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Posts tagged “Expenses”

One of the recurring topics I discuss with clients is business clothing – what can you claim, what can’t you claim and why. As a business owner, contractor or freelancer, it is of course important to be smartly dressed and give a great impression to your clients and customers – but unfortunately that doesn’t mean it can be claimed as a business expense. 
A small gesture of thanks can have a big impact on employee satisfaction, morale, and productivity. For employers, so called trivial benefits can make a big difference in the daily operations of a company and the good news is that many can be classed as tax free and don’t require legal paperwork. And yes, this can apply for directors of small companies too! Don’t miss out! 
One of the most common questions I am asked my contractors and other small business owners is “I work from home; can I claim the costs of the rent?” In the blog post, I will explain what you need to consider and what you may be able to claim. 
Many of you may remember from your pre-contracting days that your employer offered free eye tests. But, as a contractor, what are you entitled to? 
Contractors in the UK are allowed to claim back travel expenses, so long as these are incurred while travelling to and from a ‘temporary workplace’. A workplace is deemed temporary so long as the contractor is not travelling to the same site for a period of 24 months or longer. Beyond this point, contractors cannot claim back travel expenses. This period is known as the 24 Month Rule and is something all contractors should be aware of.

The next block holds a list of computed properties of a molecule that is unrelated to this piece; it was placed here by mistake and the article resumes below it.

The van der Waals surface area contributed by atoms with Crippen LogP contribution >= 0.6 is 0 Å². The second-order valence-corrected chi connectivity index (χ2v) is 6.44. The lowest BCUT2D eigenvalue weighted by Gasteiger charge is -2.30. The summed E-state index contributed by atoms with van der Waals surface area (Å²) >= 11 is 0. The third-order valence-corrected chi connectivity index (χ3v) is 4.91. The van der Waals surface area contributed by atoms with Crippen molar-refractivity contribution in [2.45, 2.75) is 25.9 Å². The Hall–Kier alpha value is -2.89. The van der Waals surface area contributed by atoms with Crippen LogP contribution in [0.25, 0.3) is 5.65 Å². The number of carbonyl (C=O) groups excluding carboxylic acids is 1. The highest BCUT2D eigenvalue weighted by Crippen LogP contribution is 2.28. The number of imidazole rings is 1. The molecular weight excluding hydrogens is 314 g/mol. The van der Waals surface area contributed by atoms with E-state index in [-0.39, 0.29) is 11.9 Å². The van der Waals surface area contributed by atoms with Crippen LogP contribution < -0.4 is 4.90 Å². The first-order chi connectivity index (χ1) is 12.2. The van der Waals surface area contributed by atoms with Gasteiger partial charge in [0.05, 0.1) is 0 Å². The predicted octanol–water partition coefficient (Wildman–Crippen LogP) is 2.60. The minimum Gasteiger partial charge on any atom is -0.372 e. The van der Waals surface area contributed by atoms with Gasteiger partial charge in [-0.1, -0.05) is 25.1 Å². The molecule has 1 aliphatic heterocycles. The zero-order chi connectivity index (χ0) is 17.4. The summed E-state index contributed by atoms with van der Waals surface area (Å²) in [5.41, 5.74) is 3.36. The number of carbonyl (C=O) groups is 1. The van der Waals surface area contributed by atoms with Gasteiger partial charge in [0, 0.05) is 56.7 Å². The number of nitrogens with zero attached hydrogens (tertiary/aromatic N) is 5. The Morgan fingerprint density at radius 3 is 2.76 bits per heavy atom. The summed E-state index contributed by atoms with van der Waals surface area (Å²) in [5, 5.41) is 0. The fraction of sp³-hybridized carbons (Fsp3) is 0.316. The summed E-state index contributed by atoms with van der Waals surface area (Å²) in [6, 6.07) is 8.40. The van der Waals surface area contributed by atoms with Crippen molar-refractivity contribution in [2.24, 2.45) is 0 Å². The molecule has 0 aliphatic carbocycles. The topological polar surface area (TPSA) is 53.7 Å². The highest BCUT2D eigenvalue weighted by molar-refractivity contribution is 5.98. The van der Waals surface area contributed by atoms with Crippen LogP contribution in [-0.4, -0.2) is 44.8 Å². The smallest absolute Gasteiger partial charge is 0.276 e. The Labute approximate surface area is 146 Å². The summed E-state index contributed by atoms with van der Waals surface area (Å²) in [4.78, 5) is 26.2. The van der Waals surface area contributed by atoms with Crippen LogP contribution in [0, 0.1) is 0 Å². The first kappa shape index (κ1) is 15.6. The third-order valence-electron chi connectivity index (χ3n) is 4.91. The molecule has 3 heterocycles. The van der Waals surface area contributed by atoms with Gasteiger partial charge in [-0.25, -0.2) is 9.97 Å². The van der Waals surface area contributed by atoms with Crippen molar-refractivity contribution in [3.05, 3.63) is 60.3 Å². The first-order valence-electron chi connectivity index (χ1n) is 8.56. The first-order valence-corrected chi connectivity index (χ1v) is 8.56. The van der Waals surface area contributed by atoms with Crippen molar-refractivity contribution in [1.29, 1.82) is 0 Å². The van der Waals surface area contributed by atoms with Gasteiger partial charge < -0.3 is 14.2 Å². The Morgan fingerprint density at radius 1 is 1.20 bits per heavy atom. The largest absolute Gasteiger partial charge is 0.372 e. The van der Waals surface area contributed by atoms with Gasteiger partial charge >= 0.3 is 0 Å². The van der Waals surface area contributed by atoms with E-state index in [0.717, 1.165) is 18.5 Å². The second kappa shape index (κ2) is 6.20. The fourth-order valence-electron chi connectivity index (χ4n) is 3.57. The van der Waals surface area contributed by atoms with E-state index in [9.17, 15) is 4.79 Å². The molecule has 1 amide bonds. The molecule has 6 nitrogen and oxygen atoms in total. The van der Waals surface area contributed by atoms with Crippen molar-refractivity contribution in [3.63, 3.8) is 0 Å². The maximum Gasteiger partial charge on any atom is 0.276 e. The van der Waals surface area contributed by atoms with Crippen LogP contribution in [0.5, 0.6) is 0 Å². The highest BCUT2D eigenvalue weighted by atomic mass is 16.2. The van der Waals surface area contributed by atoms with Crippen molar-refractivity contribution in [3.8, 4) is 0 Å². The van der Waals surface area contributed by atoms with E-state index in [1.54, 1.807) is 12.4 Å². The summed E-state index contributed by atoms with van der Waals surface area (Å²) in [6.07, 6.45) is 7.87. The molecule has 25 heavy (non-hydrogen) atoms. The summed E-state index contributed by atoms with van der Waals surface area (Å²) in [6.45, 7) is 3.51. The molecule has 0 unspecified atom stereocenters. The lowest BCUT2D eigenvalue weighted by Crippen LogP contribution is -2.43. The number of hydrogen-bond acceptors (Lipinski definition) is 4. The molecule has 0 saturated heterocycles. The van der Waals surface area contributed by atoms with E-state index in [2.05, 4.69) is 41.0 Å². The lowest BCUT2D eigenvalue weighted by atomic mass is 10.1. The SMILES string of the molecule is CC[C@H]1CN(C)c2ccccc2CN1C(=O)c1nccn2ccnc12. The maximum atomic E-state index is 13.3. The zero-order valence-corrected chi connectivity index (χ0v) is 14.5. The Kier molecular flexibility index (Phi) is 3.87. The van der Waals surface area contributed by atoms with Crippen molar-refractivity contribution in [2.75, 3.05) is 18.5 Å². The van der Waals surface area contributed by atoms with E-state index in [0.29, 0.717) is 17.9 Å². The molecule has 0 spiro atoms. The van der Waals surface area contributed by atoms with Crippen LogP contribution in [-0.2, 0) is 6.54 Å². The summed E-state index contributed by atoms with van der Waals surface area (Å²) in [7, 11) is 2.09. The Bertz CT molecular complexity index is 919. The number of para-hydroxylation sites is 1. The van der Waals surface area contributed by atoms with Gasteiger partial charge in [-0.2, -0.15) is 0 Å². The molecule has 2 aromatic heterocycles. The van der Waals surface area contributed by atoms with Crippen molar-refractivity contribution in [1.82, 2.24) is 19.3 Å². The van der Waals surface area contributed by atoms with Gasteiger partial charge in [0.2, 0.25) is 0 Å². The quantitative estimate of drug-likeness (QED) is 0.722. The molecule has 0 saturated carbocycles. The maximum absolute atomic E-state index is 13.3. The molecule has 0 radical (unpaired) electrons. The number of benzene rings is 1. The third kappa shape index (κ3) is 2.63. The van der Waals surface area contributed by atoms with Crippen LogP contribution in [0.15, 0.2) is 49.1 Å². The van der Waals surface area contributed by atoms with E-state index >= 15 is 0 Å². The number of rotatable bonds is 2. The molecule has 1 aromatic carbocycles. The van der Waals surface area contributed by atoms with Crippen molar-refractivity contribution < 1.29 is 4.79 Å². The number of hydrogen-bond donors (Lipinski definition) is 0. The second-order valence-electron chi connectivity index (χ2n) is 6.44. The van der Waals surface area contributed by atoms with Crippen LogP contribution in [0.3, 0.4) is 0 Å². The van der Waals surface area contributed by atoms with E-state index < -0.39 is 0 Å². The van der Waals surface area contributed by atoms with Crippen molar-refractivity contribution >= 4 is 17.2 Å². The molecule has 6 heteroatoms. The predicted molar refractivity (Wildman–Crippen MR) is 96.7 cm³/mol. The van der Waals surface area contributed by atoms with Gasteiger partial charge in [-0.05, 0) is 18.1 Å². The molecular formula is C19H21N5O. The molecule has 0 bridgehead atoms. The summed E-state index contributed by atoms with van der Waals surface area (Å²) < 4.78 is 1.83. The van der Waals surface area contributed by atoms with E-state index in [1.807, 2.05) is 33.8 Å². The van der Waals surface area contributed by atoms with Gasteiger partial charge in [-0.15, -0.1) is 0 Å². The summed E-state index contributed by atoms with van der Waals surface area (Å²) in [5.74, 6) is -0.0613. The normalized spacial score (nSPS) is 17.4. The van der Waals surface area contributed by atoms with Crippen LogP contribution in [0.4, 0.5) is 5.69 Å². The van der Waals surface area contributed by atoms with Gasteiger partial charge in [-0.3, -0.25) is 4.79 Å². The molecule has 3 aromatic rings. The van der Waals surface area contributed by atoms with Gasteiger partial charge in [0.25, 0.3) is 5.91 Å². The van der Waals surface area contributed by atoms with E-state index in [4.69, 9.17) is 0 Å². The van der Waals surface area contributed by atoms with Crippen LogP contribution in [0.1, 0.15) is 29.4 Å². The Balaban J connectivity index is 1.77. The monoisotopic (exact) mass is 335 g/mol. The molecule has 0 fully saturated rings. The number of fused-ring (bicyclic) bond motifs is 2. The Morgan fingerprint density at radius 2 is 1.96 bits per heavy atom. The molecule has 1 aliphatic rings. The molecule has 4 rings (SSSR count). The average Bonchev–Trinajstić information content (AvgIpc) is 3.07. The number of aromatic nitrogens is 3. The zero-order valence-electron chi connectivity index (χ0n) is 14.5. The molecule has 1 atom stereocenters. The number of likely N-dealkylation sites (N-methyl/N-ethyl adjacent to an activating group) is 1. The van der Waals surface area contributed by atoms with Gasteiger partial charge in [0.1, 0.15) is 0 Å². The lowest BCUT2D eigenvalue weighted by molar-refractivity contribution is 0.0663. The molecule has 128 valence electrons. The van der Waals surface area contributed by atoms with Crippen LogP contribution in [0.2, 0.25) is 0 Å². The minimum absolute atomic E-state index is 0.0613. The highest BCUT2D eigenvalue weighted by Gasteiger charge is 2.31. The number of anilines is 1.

At first glance, a company car may appear to be a fantastic perk, but once employees start looking at the emissions based company car tax they’ll have to pay, the luxury of having one may begin to seem like a reluctant or unnecessary expense. And once we consider the National Insurance costs to the employer and the delay in claiming deductions for depreciation, such as capital allowances, it becomes clear that a company car is unlikely to be tax efficient from either side. But what about a company motorcycle? 
Contractors in the UK may have heard recent rumblings of new legislation placing restrictions on claiming tax relief on travel and subsistence. The dreaded “IR35” will take effect from this month (April 2016), but what do the changes mean for you? 
Investing in a pension personally allows you to benefit from tax relief at your highest marginal rate but you must draw the contribution as salary and dividends. However you can also invest directly via your company which not only saves the hassle of drawing out the funds but also reduces your corporation tax bill without any benefit in kind considerations. 
Many business owners are unaware that they may be able to put life insurance through the company as a legitimate tax-deductible business expense. Not only that, if the policy meets certain conditions, it is not treated as a benefit-in-kind so there is no National Insurance or personal tax payable. Win, win! 
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